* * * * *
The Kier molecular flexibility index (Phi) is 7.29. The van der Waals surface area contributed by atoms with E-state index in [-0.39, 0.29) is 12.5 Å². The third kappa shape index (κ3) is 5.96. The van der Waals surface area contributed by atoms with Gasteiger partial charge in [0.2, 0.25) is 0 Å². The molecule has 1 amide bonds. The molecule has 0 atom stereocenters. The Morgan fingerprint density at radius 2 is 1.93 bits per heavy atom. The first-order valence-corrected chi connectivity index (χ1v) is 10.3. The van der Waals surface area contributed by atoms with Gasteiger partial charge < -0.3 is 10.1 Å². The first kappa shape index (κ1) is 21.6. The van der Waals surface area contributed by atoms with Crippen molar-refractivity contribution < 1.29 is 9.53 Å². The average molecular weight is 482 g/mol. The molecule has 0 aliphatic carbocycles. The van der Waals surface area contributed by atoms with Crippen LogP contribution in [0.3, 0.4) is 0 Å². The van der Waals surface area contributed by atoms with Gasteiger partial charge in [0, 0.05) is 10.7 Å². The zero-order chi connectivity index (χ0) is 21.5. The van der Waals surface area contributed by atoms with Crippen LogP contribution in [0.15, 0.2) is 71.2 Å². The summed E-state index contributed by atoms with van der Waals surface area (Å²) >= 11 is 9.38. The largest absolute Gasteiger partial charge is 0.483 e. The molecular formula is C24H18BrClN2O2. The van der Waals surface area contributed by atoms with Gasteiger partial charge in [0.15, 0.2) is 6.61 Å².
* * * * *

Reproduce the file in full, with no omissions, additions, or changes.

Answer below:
The Kier molecular flexibility index (Phi) is 7.29. The van der Waals surface area contributed by atoms with E-state index in [-0.39, 0.29) is 12.5 Å². The third kappa shape index (κ3) is 5.96. The van der Waals surface area contributed by atoms with Gasteiger partial charge in [0.2, 0.25) is 0 Å². The molecule has 1 amide bonds. The molecule has 0 atom stereocenters. The Morgan fingerprint density at radius 2 is 1.93 bits per heavy atom. The first-order valence-corrected chi connectivity index (χ1v) is 10.3. The van der Waals surface area contributed by atoms with Gasteiger partial charge < -0.3 is 10.1 Å². The first kappa shape index (κ1) is 21.6. The van der Waals surface area contributed by atoms with Crippen molar-refractivity contribution < 1.29 is 9.53 Å². The average molecular weight is 482 g/mol. The molecule has 0 aliphatic carbocycles. The van der Waals surface area contributed by atoms with Crippen LogP contribution in [0.3, 0.4) is 0 Å². The van der Waals surface area contributed by atoms with Gasteiger partial charge in [0, 0.05) is 10.7 Å². The zero-order chi connectivity index (χ0) is 21.5. The van der Waals surface area contributed by atoms with Crippen LogP contribution in [0.15, 0.2) is 71.2 Å². The summed E-state index contributed by atoms with van der Waals surface area (Å²) >= 11 is 9.38. The largest absolute Gasteiger partial charge is 0.483 e. The molecular formula is C24H18BrClN2O2. The van der Waals surface area contributed by atoms with Gasteiger partial charge in [0.15, 0.2) is 6.61 Å².